Movie Marathon #17: Sinister
Now, I write quite a lot. Hence, I enjoy movies and books about writers. True, most of the time they make the lot of us seem like a ragtag group of garrulous scum, but nonetheless, it’s always fun to see how various people produce their own interpretations of what the glamorous and brilliant lives of writers are actually like.
And that’s what eventually turned me onto the Scott Derickson flick Sinister. Following the tale of writer Ethan Hawke trying to write a follow-up to his hugely successful true-crime novel by shifting his family across the country to live in a house that was initially home to a grisly murder.
Personally, and judging by the conversations I’ve had with other people who write lot, there’s a similar experience most of us have had. At one time, you write something you’re inordinately proud of; an idea so brilliant, so well-articulated, so utterly perfect that you can simply never top it-but you’ll spend years trying to do exactly that. And that’s entirely what Sinister is based around.
There’s an incredibly well put-together scene in Sinister where Ethan Hawke first encounters real evidence of some majorly unsettling events taking place in his new home. His immediate reaction is to phone the police and, as he does so, he paces around his office, coming face-to-face with a stack of copies of his last book. He’s presented here with a choice; take his family and run like hell, or have one last grab at the fame, fortune and respect he always dreamed of as an author. And what does he choose? Like any writer, he dobs in safety and sanity to chase after one more hit. It’s brilliant; Hawke’s writer isn’t a terrible man, but he makes some awful choices based on what he thought would lead him to his Capote-level discovery.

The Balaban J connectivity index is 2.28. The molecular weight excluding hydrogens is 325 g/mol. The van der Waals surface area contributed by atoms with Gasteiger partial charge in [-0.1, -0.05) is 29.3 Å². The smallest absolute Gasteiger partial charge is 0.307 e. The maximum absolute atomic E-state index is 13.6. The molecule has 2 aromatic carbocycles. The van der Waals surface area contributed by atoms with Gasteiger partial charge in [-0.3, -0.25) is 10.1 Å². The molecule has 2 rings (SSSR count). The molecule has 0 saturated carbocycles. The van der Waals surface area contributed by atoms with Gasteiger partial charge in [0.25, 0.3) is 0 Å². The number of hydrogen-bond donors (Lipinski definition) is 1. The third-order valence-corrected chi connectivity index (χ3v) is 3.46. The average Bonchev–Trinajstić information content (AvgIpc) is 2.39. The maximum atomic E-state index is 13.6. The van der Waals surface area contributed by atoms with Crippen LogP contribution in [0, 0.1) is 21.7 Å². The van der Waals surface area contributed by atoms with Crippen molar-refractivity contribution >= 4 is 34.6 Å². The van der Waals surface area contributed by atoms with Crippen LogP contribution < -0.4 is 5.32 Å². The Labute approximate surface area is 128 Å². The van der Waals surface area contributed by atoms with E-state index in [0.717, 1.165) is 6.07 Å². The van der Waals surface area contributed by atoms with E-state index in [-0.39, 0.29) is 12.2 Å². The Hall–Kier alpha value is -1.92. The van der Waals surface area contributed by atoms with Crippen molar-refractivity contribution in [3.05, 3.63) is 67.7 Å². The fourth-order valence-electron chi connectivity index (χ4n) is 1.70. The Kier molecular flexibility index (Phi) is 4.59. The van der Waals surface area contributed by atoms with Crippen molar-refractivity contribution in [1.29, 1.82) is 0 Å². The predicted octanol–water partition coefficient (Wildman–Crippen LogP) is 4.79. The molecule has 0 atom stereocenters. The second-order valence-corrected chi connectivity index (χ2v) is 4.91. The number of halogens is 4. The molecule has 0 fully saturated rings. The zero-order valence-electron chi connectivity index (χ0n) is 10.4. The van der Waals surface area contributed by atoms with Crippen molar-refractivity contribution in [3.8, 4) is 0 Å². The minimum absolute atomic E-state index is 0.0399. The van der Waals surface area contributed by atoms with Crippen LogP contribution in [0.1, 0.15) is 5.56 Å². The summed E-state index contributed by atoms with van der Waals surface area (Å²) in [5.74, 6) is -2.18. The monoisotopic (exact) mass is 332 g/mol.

Aside from that, I think it’s a generally solid horror film; unrelentingly tense, very disturbing, and completely compelling. It owes a huge and obvious debt to Stephen King-the rural setting, the family in peril, the author as a lead character-but that works in it’s favour rather than against, as the straightforward and classical stylings of the plot work to elevate it above overly complicated fear fodder like Insidious.
Overall, it’s a film I have particular affection for because I like the character it follows and the genuinely fear-inducing scary bits. It might not be the best horror film ever made, but compared to a lot of the dreck currently being churned out in the name of fear, it’s a very tight piece of cinema.